What have you been watching lately? Anything new or old that currently has your attention?
I’ve been watching the usual amount of old stuff that’s been reissued: The Blob '88 on Blu-ray was a revelation, but as far as newer movies: I’ve been catching up with the films of Eduardo Sanchez [co-director of The Blair Witch Project]: Altered, Lovely Molly, Exists. Exists might be his best one. It’s his Bigfoot movie, and it’s fucking great. That might be his best one. The thing about that one is that with every Bigfoot movie or documentary or piece of Bigfoot lore, you never see Bigfoot. In this movie, I’m not spoiling anything, but Bigfoot is there. That is the movie. It's like Assault on Precinct 13, but with a Yeti. It doesn’t let up and it’s really entertaining.
I like Adam Wingard. He’s really good for modern movies. I really liked The Guest and You’re Next. He’s actually doing that new Blair Witch, and if anyone else was doing it I wouldn’t care, but I really think Adam and his writing partner kinda get where modern horror should be. They have enough retro in their stuff to where it's cool, but it’s not in your face or done just for fan service. I also really enjoyed Neon Demon, The Wailing, Don’t Breathe. Anyone that wants to get super nerdy, I do keep track of most of the stuff I watch here. I just saw Suspiria, Eyeball, The Black Cat and Torso at the Exhumed Italian screening. Even though I’d seen them before, it was really fun to catch them on 35mm.
How does The Black Cat hold up? I haven’t seen it in a long time.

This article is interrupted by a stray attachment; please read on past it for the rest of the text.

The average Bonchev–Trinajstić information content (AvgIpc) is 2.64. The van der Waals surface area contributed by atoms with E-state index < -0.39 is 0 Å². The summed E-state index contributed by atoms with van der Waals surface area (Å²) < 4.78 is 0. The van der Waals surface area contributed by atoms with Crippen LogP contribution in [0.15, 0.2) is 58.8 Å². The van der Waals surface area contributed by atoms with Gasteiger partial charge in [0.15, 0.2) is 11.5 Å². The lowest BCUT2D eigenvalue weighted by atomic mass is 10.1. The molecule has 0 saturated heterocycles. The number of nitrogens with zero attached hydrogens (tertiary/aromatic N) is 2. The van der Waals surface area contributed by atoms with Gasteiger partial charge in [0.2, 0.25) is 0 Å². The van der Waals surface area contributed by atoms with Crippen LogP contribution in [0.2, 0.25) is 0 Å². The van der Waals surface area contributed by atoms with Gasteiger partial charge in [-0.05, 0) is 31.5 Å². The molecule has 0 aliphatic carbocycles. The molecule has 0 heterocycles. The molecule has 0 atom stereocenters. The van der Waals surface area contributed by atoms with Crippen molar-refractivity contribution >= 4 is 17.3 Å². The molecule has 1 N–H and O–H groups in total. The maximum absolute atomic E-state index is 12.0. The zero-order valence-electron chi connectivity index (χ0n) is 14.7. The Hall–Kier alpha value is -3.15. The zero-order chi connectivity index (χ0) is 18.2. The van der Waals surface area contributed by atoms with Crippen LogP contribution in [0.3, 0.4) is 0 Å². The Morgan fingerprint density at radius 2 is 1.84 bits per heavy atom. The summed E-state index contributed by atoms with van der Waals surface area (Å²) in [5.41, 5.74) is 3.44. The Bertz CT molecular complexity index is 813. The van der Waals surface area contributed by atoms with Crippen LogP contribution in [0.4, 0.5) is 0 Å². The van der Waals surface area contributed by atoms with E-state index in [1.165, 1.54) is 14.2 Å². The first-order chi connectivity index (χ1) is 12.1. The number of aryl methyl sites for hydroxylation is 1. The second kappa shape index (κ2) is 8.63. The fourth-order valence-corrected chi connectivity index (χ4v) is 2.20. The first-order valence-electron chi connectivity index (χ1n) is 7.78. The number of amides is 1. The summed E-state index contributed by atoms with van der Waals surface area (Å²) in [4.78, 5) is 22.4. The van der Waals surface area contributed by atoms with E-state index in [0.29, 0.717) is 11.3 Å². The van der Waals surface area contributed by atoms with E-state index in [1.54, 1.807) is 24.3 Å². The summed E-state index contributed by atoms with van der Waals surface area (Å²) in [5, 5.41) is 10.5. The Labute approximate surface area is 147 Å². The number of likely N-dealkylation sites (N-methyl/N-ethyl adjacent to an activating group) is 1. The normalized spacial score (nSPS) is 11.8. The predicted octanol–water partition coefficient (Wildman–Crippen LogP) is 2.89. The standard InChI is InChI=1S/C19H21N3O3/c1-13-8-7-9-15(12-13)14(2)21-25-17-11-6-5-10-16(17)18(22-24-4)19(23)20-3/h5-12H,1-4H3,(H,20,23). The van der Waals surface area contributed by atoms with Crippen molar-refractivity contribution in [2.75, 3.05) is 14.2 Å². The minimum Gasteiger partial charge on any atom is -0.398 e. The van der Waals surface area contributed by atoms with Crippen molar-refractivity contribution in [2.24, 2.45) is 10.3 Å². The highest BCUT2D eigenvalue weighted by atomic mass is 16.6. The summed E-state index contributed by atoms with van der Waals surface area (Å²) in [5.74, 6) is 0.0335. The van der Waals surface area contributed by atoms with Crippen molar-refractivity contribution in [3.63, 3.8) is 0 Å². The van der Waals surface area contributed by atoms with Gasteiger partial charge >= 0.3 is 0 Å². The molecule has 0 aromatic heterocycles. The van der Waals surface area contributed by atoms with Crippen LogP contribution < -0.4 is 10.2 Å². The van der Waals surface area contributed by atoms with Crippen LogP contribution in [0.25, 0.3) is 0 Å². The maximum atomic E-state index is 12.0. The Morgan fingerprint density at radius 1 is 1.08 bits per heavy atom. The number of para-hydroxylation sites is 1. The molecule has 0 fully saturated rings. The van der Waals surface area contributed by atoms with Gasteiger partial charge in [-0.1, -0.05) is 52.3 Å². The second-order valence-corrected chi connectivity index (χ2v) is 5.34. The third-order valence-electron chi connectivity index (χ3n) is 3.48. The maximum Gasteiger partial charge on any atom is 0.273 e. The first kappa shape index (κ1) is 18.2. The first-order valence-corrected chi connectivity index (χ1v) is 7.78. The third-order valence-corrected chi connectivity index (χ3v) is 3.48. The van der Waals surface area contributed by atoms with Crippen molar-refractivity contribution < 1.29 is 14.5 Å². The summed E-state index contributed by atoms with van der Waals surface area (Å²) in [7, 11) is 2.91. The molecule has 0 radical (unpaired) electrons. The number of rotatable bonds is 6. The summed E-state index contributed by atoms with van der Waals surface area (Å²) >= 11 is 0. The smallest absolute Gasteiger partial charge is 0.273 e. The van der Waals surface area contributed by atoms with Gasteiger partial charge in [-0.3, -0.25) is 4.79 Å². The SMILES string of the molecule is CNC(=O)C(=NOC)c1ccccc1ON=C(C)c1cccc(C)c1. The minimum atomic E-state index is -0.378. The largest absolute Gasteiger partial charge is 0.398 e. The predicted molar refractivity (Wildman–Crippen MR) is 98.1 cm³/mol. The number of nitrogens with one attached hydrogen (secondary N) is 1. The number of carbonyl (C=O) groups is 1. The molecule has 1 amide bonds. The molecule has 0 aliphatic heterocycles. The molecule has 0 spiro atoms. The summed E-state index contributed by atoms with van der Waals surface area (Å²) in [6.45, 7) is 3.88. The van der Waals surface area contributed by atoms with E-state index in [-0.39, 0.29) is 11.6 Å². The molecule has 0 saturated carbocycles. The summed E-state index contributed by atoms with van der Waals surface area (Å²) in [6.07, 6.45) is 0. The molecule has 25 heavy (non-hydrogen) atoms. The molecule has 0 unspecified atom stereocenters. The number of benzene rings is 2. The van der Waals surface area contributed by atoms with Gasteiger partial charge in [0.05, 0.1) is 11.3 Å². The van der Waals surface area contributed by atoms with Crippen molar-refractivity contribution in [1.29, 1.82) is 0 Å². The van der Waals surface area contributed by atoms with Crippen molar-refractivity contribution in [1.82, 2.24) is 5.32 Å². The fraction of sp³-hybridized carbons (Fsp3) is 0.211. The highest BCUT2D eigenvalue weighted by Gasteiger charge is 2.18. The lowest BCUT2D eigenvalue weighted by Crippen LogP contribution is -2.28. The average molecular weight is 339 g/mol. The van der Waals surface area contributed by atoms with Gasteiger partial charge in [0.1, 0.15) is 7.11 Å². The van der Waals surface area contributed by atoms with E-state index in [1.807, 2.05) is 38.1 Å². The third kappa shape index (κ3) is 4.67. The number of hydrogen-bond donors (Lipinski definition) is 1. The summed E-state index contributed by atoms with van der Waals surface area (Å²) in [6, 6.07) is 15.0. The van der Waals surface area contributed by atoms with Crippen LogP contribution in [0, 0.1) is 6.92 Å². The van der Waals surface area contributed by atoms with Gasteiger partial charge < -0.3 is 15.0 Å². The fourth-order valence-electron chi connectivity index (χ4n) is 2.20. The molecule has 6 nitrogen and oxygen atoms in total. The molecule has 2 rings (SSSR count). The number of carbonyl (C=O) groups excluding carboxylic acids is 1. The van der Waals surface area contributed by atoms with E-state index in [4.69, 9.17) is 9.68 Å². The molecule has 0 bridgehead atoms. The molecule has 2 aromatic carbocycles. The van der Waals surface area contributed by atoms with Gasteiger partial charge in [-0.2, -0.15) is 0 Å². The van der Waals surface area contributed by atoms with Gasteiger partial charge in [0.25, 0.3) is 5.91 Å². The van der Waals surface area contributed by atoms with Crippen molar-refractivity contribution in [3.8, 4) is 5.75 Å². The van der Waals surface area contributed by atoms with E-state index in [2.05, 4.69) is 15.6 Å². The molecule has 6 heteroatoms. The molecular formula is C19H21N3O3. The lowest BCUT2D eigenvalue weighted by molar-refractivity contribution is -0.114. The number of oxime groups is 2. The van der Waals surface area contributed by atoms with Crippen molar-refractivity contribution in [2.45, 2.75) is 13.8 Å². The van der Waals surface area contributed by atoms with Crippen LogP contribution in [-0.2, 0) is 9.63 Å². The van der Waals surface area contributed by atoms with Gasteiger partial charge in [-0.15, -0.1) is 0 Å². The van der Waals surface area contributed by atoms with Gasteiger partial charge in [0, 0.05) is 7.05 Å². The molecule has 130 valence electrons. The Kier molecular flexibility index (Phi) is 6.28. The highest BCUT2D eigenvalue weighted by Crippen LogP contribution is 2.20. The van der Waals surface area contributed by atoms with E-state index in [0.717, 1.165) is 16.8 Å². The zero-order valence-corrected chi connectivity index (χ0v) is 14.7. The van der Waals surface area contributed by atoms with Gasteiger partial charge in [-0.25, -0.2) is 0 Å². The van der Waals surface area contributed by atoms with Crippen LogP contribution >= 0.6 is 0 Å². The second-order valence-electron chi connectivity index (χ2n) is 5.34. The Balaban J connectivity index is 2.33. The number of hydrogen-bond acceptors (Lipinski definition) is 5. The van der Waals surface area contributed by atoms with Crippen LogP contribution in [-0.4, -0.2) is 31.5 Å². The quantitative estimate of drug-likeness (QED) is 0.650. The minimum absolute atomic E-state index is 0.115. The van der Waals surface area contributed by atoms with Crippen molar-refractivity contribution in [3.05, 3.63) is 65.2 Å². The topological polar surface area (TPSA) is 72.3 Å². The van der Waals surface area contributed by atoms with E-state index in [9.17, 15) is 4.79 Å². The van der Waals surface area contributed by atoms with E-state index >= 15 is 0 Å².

I think it’s really good. I mean, there’s that Arrow Blu-ray that just came out fairly recently. I like it, it’s Fulci being a little more subdued. It feels more like a British film, based on the atmosphere; it has kind of a Hammer Horror-type feel to it. There are a few standout gore scenes like you’d expect, but it’s a cool subdued movie that he pretty much made right alongside City of the Living Dead and Zombi in '81, so it was right in there when he was really at his peak.
How do you feel about the general state of cinema today, both independent and mainstream?
It’s interesting. There are either low-budget movies with a lot of passion behind them that are at least good to great, or these huge productions that are usually shit. There doesn’t seem to be much of a middle ground anymore. Well, maybe TV is the new middle ground. I want to make a movie someday. I’ve been working out ideas for a good story that can be done on a very low budget, but I don’t want to make something that sucks. I mean, why even bother?
Desert Island type shit: If you were locked away and had the choice between having a turntable and your records or a television with a Blu-ray player and your movies, which one would you choose and why?
Wait … no one will bother me? Then the answer is neither. I’ll just enjoy the peace and quiet. I can make up music and movies in my head.